The good

  • Enforced coding style: You may or may not like Go’s coding style (I personally would change a few things), but the fact that it is chosen for you and that gofmt exists beats any personal preferences you may have. No more thinking about tabs vs. spaces; no more thinking about brace placement; no more thinking about the look of your code. It. Just. Does. Not. Matter. Focus on your code’s logic and let the machine format it in a consistent manner across the whole Go ecosystem.

  • Explicit error handling: Yes, the if err != nil { return err } pattern gets old very quickly, but having to explicitly handle errors shows you how hard it is to write robust code.

    You’d say that C is similar in this regard, but not really. There are two key differences: the first is that Go functions can return more than one result, which makes it more difficult to ignore the error code if you want to use the actual result; and the second is the defer keyword, which helps avoid leaks in error paths. I personally prefer C++’s ability to implement the RAII pattern, but defer is a good compromise.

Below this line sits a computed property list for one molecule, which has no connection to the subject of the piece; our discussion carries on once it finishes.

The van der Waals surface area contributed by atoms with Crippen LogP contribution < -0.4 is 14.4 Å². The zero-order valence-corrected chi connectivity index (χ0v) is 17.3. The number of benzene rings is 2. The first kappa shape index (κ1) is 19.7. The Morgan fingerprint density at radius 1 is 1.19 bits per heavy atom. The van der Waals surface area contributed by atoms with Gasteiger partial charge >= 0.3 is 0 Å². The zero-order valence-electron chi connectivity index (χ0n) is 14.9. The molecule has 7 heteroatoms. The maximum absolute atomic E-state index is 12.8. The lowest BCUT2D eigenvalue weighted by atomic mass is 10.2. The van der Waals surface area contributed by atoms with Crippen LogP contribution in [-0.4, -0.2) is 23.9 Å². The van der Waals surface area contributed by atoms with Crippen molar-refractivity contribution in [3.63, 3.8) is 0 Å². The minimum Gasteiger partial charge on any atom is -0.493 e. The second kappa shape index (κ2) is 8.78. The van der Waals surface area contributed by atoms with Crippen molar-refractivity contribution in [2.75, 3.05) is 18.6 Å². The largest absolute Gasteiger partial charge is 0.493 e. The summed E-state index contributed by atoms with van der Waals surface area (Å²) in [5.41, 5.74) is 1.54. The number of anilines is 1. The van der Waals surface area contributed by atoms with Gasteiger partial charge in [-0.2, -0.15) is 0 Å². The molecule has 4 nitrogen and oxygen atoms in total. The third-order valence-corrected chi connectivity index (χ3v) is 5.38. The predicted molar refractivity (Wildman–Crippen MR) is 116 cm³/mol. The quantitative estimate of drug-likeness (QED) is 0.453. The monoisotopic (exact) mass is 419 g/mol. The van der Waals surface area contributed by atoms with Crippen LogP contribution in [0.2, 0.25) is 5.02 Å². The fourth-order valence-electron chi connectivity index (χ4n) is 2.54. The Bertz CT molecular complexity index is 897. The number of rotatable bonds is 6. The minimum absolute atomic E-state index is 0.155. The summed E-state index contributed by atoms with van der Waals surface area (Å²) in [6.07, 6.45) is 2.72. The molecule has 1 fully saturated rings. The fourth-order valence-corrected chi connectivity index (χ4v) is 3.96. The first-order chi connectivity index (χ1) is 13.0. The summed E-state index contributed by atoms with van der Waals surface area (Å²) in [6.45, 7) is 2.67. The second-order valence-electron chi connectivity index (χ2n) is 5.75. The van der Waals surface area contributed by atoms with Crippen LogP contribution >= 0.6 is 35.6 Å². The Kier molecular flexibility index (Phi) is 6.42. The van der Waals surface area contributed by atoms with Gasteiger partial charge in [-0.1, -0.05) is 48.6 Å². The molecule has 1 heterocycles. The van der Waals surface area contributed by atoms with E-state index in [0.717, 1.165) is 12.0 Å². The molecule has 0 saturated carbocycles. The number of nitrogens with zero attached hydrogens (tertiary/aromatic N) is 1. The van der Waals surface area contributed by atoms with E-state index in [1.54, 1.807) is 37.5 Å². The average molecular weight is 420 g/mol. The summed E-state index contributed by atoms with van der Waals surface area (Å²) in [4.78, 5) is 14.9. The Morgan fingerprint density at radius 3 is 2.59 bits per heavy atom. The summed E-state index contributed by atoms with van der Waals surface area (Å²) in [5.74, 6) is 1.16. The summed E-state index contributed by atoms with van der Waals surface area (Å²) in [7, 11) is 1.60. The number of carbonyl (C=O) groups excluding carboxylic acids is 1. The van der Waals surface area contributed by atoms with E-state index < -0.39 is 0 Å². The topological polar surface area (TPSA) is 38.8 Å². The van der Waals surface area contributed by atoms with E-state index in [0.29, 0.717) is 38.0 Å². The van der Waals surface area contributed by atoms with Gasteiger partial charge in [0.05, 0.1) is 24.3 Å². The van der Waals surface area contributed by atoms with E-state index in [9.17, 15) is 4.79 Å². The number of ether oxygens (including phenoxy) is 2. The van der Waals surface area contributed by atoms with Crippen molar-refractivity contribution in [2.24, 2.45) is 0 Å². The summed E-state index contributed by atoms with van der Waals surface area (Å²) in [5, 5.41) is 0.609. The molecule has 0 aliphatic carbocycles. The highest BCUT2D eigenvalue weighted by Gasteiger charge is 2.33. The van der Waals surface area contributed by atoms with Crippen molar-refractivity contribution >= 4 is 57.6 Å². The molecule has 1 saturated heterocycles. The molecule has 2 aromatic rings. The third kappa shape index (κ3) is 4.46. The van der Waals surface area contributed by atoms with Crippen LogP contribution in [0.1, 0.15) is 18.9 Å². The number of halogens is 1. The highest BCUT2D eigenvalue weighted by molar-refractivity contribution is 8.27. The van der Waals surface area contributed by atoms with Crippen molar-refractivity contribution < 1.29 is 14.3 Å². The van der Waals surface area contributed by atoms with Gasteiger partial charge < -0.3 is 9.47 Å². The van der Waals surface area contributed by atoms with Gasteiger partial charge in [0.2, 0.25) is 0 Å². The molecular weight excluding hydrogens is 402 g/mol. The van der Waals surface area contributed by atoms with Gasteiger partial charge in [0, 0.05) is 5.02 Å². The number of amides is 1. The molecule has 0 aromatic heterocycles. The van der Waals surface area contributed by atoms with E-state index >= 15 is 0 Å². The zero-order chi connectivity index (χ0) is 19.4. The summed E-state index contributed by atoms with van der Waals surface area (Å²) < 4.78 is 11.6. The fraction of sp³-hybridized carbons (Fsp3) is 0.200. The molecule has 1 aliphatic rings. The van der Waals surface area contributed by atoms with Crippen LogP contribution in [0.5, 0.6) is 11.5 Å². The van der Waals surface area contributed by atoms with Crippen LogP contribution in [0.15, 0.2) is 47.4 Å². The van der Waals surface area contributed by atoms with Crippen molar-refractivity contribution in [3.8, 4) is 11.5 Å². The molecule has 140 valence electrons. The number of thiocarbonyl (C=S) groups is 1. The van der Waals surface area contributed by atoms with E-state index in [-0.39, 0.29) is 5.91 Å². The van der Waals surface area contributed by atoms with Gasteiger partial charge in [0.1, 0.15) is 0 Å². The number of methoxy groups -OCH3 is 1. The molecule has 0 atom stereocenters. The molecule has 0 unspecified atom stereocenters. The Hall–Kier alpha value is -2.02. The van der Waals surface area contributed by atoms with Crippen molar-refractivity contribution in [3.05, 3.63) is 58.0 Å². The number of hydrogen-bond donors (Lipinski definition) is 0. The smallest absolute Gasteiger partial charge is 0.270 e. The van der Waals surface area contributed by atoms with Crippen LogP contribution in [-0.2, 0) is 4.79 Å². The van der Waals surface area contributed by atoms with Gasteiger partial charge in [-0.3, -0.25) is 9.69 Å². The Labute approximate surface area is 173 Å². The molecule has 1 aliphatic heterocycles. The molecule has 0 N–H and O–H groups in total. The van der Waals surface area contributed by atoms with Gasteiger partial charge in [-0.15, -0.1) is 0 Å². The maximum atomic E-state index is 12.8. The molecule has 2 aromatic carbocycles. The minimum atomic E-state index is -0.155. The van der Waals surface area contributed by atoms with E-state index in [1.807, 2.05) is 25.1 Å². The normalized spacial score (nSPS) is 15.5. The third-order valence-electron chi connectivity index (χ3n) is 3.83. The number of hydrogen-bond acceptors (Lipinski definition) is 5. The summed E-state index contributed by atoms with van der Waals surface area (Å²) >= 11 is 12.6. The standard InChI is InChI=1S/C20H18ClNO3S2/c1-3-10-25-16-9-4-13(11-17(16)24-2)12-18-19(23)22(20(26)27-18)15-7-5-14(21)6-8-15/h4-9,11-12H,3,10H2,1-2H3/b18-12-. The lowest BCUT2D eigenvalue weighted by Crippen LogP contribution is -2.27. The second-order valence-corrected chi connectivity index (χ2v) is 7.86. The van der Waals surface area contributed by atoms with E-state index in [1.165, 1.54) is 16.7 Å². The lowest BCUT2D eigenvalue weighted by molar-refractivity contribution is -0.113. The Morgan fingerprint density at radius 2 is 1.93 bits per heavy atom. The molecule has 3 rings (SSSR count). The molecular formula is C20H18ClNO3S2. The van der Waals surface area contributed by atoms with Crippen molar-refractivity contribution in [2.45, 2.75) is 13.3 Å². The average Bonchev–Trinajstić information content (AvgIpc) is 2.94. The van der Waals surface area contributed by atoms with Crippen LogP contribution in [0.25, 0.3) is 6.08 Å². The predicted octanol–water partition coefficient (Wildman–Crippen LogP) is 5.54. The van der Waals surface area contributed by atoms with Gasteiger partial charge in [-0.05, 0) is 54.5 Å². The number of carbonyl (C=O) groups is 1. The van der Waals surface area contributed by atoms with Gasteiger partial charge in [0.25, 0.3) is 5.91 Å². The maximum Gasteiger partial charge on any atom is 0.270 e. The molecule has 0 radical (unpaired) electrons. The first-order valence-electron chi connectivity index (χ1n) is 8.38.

Do I miss exceptions? Not really. While exceptions let you keep your main code path clean of error handling, they also relegate error handling to a secondary place. This is OKish if the language has provisions to ensure that exceptions are handled at some point like Java’s throws definition, but that’s not how the majority of languages work. Just think of how easy is for exceptions leak all the way through the program’s entry point in C++ or Python.